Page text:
It's Chris Patten against David Cameron on Hong Kong, not Tung Chee-hwa
This week, the last governor of Hong Kong and the first chief executive of the SAR both spoke on Beijing's proposed plan for the city's constitutional reform.
Chris Patten likened Beijing's plan to the stage-managed democracy in Iran, while Tung Chee-hwa said it would lead to a "real and substantial" democratic reform. Naturally, the media pitted the two men against each other to represent the opposing sides over political reform. Both men are highly intelligent; their personal integrity and sincerity are beyond reproach. But they are talking past each other.
Tung is a state leader and is merely putting a human face to the harsh reform package handed down by the National People's Congress Standing Committee. Now there is no need to insult the Iranians, who don't have a dog in the fight. The question that Patten raises actually has more to do with Britain than Hong Kong, and he says as much. "My comments are not directed principally to Beijing or Hong Kong," he wrote in the Financial Times. "What a former governor can more legitimately do is to invite an interrogation of Britain's sense of honour."
But does Britain still have a dog in the fight? That's a question to be disputed not between Patten and Beijing, for whom he was once "a sinner of a thousand epochs" - a fact now utterly irrelevant - but between Patten and David Cameron. The British prime minister has long concluded there is little to be gained fighting China over Hong Kong and prefers to further his country's trade and commercial interests with the country - hence nary a word about the city or China's human rights when Premier Li Keqiang visited London in June to sign trade and investment deals worth £14 billion (HK$178 billion).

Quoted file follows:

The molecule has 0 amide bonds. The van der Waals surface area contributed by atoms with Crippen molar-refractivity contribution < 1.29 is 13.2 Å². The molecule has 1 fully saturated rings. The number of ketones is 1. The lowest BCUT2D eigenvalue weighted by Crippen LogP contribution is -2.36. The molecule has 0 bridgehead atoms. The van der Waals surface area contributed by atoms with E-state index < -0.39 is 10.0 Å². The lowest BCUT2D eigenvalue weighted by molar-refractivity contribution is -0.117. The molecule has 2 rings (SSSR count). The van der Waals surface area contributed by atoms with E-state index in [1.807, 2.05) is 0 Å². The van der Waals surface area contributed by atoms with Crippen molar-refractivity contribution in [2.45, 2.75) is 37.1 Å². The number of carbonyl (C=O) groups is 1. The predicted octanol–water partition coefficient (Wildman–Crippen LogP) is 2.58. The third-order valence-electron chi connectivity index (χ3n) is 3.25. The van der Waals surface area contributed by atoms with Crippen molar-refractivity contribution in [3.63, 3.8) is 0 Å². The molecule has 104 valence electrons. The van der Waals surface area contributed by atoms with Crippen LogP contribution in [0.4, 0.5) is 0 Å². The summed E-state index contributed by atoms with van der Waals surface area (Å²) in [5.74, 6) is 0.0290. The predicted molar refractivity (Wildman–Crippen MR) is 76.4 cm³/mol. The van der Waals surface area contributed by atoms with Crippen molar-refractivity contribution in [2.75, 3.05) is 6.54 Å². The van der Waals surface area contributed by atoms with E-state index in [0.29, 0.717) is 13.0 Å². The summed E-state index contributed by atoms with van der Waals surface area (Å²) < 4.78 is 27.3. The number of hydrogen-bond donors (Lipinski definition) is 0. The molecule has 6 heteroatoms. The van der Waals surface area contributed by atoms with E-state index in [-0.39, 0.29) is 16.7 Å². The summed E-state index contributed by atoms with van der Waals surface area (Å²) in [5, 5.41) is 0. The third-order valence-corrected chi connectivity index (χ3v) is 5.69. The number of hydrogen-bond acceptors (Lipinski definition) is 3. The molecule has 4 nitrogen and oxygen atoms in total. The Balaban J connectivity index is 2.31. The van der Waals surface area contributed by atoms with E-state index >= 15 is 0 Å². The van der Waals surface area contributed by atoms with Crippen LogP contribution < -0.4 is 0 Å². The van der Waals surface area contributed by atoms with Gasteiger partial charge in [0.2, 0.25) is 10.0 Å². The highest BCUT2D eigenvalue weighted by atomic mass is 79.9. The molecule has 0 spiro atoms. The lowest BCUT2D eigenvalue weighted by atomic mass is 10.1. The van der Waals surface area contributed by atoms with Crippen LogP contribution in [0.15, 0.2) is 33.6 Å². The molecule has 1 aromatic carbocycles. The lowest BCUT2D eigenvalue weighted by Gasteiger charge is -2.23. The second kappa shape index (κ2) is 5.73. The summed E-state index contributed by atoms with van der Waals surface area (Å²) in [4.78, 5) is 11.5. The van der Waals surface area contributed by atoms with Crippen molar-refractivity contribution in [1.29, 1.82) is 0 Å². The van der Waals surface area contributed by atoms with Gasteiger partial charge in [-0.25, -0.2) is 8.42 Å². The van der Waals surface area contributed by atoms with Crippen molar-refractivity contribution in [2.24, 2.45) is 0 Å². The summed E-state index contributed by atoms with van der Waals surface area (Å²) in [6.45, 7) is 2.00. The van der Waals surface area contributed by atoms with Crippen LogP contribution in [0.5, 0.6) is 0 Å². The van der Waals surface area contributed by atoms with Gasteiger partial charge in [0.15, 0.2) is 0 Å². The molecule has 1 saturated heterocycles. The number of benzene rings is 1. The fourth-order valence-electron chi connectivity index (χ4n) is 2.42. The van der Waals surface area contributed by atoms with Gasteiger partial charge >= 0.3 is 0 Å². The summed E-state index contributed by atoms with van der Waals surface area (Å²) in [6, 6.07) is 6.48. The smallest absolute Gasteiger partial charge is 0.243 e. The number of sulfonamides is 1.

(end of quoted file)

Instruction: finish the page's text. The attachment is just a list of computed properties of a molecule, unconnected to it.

Besides being a former colonial master, Britain is also a party to the Sino-British Joint Declaration. So Patten is right that Britain has moral and treaty obligations towards Hong Kong. But it's an entirely different question whether they can be translated into any material influence. With China's economy now four times that of Britain, Beijing and Cameron have both concluded the former empire has little or no leverage at all over the rising power.
In effect, Patten is asking Britain to take a noble stance - that of Don Quixote.
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